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Women's Life on the Great Plains



Women's Life on the Great Plains
Reading Level
     edHelper's suggested reading level:   grades 5 to 7
     Flesch-Kincaid grade level:   6.51

Vocabulary
     challenging words:    novel, heated, time-consuming, provided, loom, windstorm, westward, undo, flax, education, survival, trousers, pounded, hospitality, scrubbed, beginning
     content words:    Sarah Plain, Great Plains


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Women's Life on the Great Plains
By Sharon Fabian
  

1     In the novel Sarah Plain and Tall, Sarah moves to the Great Plains in answer to a newspaper advertisement for a bride. In the mid-1800s when the plains were being settled, this was not nearly as unusual as it would seem today. When a man on the prairie lost his wife, he had to find a new one. The work that women did on the prairie was so essential that a family could hardly manage without her. So, when a woman died or was killed, her husband needed to search for a new wife quickly. If no one was available where he lived, he may have advertised for a bride from farther away. Sometimes these wives were called mail order brides.
 
2     In the days of the westward movement, women, just like men and children, played an essential role in the survival of the family. Women took care of the children and took care of the house. They took part in the heavy farm labor, too. Women also provided many of the services that would later on be provided by professionals, such as education and medical care.
 
3     The woman of the family and the older girls usually made the family's clothes. Depending on where they lived, they might use flax, cotton, or wool. They may have started from scratch, spinning the yarn on a spinning wheel. Next, they would weave the yarn into fabric on a loom. Not every family had a loom, so the woman might visit a neighbor when it was time to weave. Then the fabric that they had woven, or fabric that they had bought, would be sewn into clothing, at first by hand, and later on with a sewing machine. They sewed all of the everyday clothing worn at the time, including bonnets and aprons for the women and girls. They would make shoes, moccasins, and even heavy trousers for the men from leather.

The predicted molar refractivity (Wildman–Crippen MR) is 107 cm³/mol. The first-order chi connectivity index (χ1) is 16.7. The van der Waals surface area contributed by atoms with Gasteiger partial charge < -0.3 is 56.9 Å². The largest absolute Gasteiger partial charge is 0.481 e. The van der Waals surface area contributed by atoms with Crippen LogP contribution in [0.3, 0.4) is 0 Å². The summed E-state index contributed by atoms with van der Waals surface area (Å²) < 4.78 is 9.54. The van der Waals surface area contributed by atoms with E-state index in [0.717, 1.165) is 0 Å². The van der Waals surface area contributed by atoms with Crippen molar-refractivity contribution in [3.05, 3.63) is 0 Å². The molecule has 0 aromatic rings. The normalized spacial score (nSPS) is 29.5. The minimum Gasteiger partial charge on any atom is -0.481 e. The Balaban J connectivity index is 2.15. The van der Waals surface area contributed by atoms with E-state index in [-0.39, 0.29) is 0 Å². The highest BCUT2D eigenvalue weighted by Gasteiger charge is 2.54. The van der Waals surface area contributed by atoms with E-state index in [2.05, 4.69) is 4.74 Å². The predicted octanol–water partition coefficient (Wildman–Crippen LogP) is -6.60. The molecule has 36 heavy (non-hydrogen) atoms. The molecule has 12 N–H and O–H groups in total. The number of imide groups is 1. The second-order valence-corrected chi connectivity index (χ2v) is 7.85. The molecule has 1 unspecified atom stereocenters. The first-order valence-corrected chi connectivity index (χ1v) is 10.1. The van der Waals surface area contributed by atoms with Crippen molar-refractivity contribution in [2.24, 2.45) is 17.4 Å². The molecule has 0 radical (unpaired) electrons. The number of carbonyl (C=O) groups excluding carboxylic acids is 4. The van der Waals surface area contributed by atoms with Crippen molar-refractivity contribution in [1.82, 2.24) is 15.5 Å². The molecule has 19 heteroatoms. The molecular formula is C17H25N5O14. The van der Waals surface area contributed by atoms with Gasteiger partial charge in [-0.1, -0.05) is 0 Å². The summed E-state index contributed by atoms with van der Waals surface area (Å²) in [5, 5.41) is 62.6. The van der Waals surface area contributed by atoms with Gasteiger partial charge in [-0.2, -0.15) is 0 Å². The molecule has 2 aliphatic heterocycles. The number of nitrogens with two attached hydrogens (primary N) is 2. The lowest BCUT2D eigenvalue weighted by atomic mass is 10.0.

4     They made quilts, too. After the top layer of a quilt was finished, the woman would get together with her neighbors to quilt the top layer to a bottom layer, with warm stuffing in between. This was an all-day project called a quilting bee.
 
5     They made soap for bathing and for laundry from animal fat. They made candles from animal fat, too. You can imagine that, without electricity, they had to make a lot of candles!

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